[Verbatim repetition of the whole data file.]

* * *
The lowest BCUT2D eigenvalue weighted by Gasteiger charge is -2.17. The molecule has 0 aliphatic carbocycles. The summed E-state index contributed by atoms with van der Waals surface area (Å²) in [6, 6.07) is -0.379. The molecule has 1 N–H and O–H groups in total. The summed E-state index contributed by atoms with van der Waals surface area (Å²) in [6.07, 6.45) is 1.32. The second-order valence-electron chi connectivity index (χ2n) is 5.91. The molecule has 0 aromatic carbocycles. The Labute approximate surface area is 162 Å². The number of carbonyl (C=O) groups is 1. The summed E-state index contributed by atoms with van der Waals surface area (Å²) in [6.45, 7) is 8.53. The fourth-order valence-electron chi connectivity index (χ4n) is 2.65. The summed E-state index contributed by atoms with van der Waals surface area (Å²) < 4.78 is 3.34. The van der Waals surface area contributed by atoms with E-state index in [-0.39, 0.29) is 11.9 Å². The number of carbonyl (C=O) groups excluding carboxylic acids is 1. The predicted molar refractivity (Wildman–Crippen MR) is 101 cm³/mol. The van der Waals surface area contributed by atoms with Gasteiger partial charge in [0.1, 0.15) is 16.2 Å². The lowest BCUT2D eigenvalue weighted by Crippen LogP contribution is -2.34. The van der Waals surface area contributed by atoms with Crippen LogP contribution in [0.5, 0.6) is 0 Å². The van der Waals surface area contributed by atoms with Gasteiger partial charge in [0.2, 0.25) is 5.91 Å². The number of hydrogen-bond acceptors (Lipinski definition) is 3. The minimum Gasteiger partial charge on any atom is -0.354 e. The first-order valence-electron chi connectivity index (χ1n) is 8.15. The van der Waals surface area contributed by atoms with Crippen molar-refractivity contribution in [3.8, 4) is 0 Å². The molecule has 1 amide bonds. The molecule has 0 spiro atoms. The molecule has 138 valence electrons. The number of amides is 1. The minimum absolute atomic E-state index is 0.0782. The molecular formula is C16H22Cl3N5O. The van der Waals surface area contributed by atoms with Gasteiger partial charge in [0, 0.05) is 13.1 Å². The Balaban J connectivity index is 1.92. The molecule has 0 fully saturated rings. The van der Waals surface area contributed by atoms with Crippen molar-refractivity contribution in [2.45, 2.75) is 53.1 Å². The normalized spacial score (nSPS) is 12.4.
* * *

The lowest BCUT2D eigenvalue weighted by Gasteiger charge is -2.17. The molecule has 0 aliphatic carbocycles. The summed E-state index contributed by atoms with van der Waals surface area (Å²) in [6, 6.07) is -0.379. The molecule has 1 N–H and O–H groups in total. The summed E-state index contributed by atoms with van der Waals surface area (Å²) in [6.07, 6.45) is 1.32. The second-order valence-electron chi connectivity index (χ2n) is 5.91. The molecule has 0 aromatic carbocycles. The Labute approximate surface area is 162 Å². The number of carbonyl (C=O) groups is 1. The summed E-state index contributed by atoms with van der Waals surface area (Å²) in [6.45, 7) is 8.53. The fourth-order valence-electron chi connectivity index (χ4n) is 2.65. The summed E-state index contributed by atoms with van der Waals surface area (Å²) < 4.78 is 3.34. The van der Waals surface area contributed by atoms with E-state index in [-0.39, 0.29) is 11.9 Å². The number of carbonyl (C=O) groups excluding carboxylic acids is 1. The predicted molar refractivity (Wildman–Crippen MR) is 101 cm³/mol. The van der Waals surface area contributed by atoms with Gasteiger partial charge in [0.1, 0.15) is 16.2 Å². The lowest BCUT2D eigenvalue weighted by Crippen LogP contribution is -2.34. The van der Waals surface area contributed by atoms with Crippen LogP contribution in [0.5, 0.6) is 0 Å². The van der Waals surface area contributed by atoms with Gasteiger partial charge in [0.2, 0.25) is 5.91 Å². The number of hydrogen-bond acceptors (Lipinski definition) is 3. The minimum Gasteiger partial charge on any atom is -0.354 e. The first-order valence-electron chi connectivity index (χ1n) is 8.15. The van der Waals surface area contributed by atoms with Crippen molar-refractivity contribution in [3.8, 4) is 0 Å². The molecule has 1 amide bonds. The molecule has 0 spiro atoms. The molecule has 138 valence electrons. The number of amides is 1. The minimum absolute atomic E-state index is 0.0782. The molecular formula is C16H22Cl3N5O. The van der Waals surface area contributed by atoms with Gasteiger partial charge in [0, 0.05) is 13.1 Å². The Balaban J connectivity index is 1.92. The molecule has 0 fully saturated rings. The van der Waals surface area contributed by atoms with Crippen molar-refractivity contribution in [2.45, 2.75) is 53.1 Å². The normalized spacial score (nSPS) is 12.4.